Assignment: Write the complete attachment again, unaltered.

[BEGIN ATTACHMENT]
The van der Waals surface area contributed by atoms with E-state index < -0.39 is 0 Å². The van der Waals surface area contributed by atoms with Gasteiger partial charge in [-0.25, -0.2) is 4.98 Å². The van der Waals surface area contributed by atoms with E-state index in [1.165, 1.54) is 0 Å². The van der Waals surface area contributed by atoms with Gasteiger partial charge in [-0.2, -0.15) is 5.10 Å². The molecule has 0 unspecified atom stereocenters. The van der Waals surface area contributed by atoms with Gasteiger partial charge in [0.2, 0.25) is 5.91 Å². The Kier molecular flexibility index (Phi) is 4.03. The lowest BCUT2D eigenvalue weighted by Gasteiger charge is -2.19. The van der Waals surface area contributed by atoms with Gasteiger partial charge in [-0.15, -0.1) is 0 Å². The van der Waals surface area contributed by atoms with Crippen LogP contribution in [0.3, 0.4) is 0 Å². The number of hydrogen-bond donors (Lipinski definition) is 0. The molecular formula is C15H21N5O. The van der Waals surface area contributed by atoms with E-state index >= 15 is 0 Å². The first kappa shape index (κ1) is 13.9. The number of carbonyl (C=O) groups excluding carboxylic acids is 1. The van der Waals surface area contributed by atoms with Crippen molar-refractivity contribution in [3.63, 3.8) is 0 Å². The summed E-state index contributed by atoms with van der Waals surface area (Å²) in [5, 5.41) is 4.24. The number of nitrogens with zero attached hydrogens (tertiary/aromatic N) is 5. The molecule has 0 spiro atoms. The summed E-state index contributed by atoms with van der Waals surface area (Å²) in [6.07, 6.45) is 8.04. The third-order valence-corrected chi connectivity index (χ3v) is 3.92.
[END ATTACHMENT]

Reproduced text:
The van der Waals surface area contributed by atoms with E-state index < -0.39 is 0 Å². The van der Waals surface area contributed by atoms with Gasteiger partial charge in [-0.25, -0.2) is 4.98 Å². The van der Waals surface area contributed by atoms with E-state index in [1.165, 1.54) is 0 Å². The van der Waals surface area contributed by atoms with Gasteiger partial charge in [-0.2, -0.15) is 5.10 Å². The molecule has 0 unspecified atom stereocenters. The van der Waals surface area contributed by atoms with Gasteiger partial charge in [0.2, 0.25) is 5.91 Å². The Kier molecular flexibility index (Phi) is 4.03. The lowest BCUT2D eigenvalue weighted by Gasteiger charge is -2.19. The van der Waals surface area contributed by atoms with Gasteiger partial charge in [-0.15, -0.1) is 0 Å². The van der Waals surface area contributed by atoms with Crippen LogP contribution in [0.3, 0.4) is 0 Å². The number of hydrogen-bond donors (Lipinski definition) is 0. The molecular formula is C15H21N5O. The van der Waals surface area contributed by atoms with E-state index >= 15 is 0 Å². The first kappa shape index (κ1) is 13.9. The number of carbonyl (C=O) groups excluding carboxylic acids is 1. The van der Waals surface area contributed by atoms with Crippen molar-refractivity contribution in [3.63, 3.8) is 0 Å². The summed E-state index contributed by atoms with van der Waals surface area (Å²) in [5, 5.41) is 4.24. The number of nitrogens with zero attached hydrogens (tertiary/aromatic N) is 5. The molecule has 0 spiro atoms. The summed E-state index contributed by atoms with van der Waals surface area (Å²) in [6.07, 6.45) is 8.04. The third-order valence-corrected chi connectivity index (χ3v) is 3.92.